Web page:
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Adelaide Fringe

The survival skills of a mentalist

Adelaide Fringe

You’d think Matt Tarrant’s mentalist skills would have given him an edge on Australian Survivor, but the Adelaide Fringe artist says there’s one big difference between reality-show contestants and show audiences.

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“People I have on stage at a show are not there to try to outwit me; they don’t want to try to fool me,” the Adelaide performer told InDaily ahead of the opening of his season at Gluttony.

“There were a couple of times [on Survivor] when I got reads on certain people about things but I wasn’t able to trust that … sometimes you just don’t know when people are lying to you or being truthful and sometimes they don’t even know.

“I say Survivor is like 10 per cent physical and the rest is a mental challenge … it’s pretty tough.”

Tarrant – whose Fringe show is aptly titled Honestly Dishonest – did manage to “outwit, outplay and outlast” many of his fellow contestants on the 2016 season of the show before becoming the fifth to last person voted out.

The 51 days he spent on the deserted beach took a toll. He left mentally drained and 14 kilograms lighter (“I put it all back on pretty quickly”), as well as with a clearer understanding of the ways of reality television.

“I learned a bit about TV, in that what you see isn’t necessarily what you get, which is true of the entertainment world as a whole … it changed how I watch TV.”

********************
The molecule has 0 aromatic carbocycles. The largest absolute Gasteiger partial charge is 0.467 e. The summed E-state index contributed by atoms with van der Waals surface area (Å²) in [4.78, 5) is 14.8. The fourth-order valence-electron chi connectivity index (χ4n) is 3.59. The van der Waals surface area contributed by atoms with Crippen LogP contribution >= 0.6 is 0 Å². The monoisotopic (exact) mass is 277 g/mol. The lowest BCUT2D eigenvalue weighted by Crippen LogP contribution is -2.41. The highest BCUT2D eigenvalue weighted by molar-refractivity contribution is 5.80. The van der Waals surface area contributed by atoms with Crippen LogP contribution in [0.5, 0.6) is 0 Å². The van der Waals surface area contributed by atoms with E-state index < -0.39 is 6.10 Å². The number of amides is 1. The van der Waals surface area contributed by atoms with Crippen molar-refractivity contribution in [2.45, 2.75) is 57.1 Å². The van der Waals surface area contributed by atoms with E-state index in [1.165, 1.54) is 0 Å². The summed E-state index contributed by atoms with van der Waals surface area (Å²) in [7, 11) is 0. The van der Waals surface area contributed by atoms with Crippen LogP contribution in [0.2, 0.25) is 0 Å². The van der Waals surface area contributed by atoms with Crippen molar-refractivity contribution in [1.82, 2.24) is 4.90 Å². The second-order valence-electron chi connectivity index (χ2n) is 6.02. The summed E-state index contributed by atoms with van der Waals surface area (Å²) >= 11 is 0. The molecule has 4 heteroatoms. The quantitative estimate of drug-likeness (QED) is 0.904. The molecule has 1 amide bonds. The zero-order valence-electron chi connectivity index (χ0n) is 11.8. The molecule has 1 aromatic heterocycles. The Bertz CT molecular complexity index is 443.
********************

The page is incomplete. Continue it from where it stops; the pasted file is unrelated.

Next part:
The Survivor experience may have provided Tarrant with valuable exposure, but he already had a successful career, having won a string of Adelaide Fringe awards in recent years. After performing his first stage show in a tiny tent in Gluttony in 2013, this year he has returned for his biggest show yet in two much larger Gluttony venues.

Honestly Dishonest – described as “a collection of my favourite pieces of magic, storytelling with a pinch of comedy” – was performed at last year’s Fringe, but has evolved slightly with new effects and routines, Tarrant says.

“It’s basically a magic show which is really entertaining and interactive, so we make sure everyone gets involved.

“It goes along the path of what it’s like to be inspired by magic shows and then get involved in it.”

The performance follows the trajectory of his own career, beginning with card magic and what he describes as “comedy magic”, before progressing into routines involving mentalist skills such as mind reading and body language reading.

“I end the show with the best mentalism I do, and one of the best pieces of magic.”

The interactive element is integral to Honestly Dishonest: “Everything I do on stage involves someone … no one is ever forced to come up on stage, but it’s there to give them a moment.

“I remember when I was young, how much as a kid I wanted to be up on stage but I never got that.”

Tarrant arrived home in Adelaide this week after 26 shows at the Perth Fringe, which ended only on Monday. He has a relentless run lined up at Gluttony – with almost nightly shows at The Peacock until March 5, then performances at The Octagon every night from March 7-19.

“It’s going to be a harder stretch than Survivor, to be honest!”

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